Grief expert offers tips on holiday survival

Ornaments glistening on a pine tree, carols filling the air, shoppers scurrying through stores and the smell of goodies baking in the oven - it's the holidays. For many this truly is the most wonderful time of the year. Still, for those who have lost a loved one, the empty chair at the table or one less present under the tree can be a painful reminder of the one who is missing.

"There are so many traditions associated with the that it can be an emotional roller coaster for someone who has recently lost a loved one," said Nancy Kiel, bereavement coordinator for Loyola University Health System. "Many people wish they could just fast-forward through the holidays, but getting through the season is possible if you give yourself permission to be flexible."

Though there will be difficult moments, Kiel offers a few tips to help make the holidays a little brighter:

  • Discuss holiday plans as a family and keep in mind that it's OK to change traditions. Everyone is feeling the loss, so talk about what you are going to do and be willing to compromise. If you don't like the change you made, next year you can always go back to the way you did it before.
  • Skip the mall. can be stressful even when not dealing with grief. Consider giving or shop online to avoid the mall madness. Remember it's not just about the presents, but about the presence of caring and supportive people.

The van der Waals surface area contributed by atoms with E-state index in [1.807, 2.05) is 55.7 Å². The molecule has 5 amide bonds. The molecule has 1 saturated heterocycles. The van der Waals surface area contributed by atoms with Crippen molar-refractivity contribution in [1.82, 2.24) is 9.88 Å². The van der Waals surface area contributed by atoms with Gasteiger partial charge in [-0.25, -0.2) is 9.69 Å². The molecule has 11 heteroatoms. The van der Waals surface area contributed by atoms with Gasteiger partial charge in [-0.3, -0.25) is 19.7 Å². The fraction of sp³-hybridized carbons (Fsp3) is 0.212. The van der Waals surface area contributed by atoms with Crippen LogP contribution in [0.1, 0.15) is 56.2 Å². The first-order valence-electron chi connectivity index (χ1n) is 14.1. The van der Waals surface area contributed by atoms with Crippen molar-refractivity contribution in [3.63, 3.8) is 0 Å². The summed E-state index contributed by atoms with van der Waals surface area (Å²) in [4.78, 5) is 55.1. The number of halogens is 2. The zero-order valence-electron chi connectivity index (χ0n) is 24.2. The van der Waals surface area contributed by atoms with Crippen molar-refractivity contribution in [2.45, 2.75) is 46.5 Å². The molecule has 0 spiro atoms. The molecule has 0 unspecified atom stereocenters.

• You can say no.  The party invitations and social gatherings might be more difficult this year. You can say no or give yourself some breathing room by asking to RSVP at a later date. If you do go, drive yourself. This will allow you the freedom to leave at your discretion. Also, try to avoid "should people" who say "you should do this or you should do that."
  • Honor your loved one. Start a new tradition to honor and remember your loved one. You could light a special candle, have everyone at the share a favorite memory or all take part in a loved one's favorite holiday activity. Do something that would make your loved one smile.
  • Be gentle with yourself. Do what you need to do and pamper yourself. If you need to take a nap, take a nap. Take a bubble bath to relax. Exercise is a great stress reliever, so bundle up and take a walk. Journaling also can be helpful.
"Grief is hard work and it can be exhausting, but it is something we must do," Kiel said. "If you put it on a back burner, you'll never heal. You can't go around, over or under grief – you have to go through it. So find someone who will listen unconditionally and tell your story."

Loyola University Health System is dedicated to walking alongside patients, their family and friends while dealing with the loss of a loved one. The Journey Toward Healing grief support groups offer a wide array of helpful small group sessions as well as workshops to address the needs of those who are grieving. For more information, visit www.loyolamedicine.org.

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